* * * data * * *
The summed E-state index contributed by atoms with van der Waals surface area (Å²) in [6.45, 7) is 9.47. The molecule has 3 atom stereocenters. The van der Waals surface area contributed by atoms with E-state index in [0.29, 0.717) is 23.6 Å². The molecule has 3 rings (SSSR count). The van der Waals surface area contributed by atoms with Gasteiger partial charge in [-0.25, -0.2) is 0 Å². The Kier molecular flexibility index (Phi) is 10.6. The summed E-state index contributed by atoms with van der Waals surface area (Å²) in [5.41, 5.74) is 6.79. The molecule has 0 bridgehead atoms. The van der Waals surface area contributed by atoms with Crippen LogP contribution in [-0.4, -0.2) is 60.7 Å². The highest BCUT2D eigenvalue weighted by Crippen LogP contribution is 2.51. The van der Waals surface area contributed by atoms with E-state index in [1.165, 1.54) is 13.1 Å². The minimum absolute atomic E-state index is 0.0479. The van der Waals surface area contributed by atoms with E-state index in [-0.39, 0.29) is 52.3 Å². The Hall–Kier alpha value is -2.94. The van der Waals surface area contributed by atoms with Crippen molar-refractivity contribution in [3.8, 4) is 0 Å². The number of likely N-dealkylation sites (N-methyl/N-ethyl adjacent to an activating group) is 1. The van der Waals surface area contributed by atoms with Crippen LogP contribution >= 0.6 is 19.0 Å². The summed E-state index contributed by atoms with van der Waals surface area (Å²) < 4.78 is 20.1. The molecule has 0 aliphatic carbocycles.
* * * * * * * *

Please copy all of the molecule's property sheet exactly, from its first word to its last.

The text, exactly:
The summed E-state index contributed by atoms with van der Waals surface area (Å²) in [6.45, 7) is 9.47. The molecule has 3 atom stereocenters. The van der Waals surface area contributed by atoms with E-state index in [0.29, 0.717) is 23.6 Å². The molecule has 3 rings (SSSR count). The van der Waals surface area contributed by atoms with Gasteiger partial charge in [-0.25, -0.2) is 0 Å². The Kier molecular flexibility index (Phi) is 10.6. The summed E-state index contributed by atoms with van der Waals surface area (Å²) in [5.41, 5.74) is 6.79. The molecule has 0 bridgehead atoms. The van der Waals surface area contributed by atoms with Crippen LogP contribution in [-0.4, -0.2) is 60.7 Å². The highest BCUT2D eigenvalue weighted by Crippen LogP contribution is 2.51. The van der Waals surface area contributed by atoms with E-state index in [1.165, 1.54) is 13.1 Å². The minimum absolute atomic E-state index is 0.0479. The van der Waals surface area contributed by atoms with E-state index in [-0.39, 0.29) is 52.3 Å². The Hall–Kier alpha value is -2.94. The van der Waals surface area contributed by atoms with Crippen molar-refractivity contribution in [3.8, 4) is 0 Å². The number of likely N-dealkylation sites (N-methyl/N-ethyl adjacent to an activating group) is 1. The van der Waals surface area contributed by atoms with Crippen LogP contribution >= 0.6 is 19.0 Å². The summed E-state index contributed by atoms with van der Waals surface area (Å²) < 4.78 is 20.1. The molecule has 0 aliphatic carbocycles.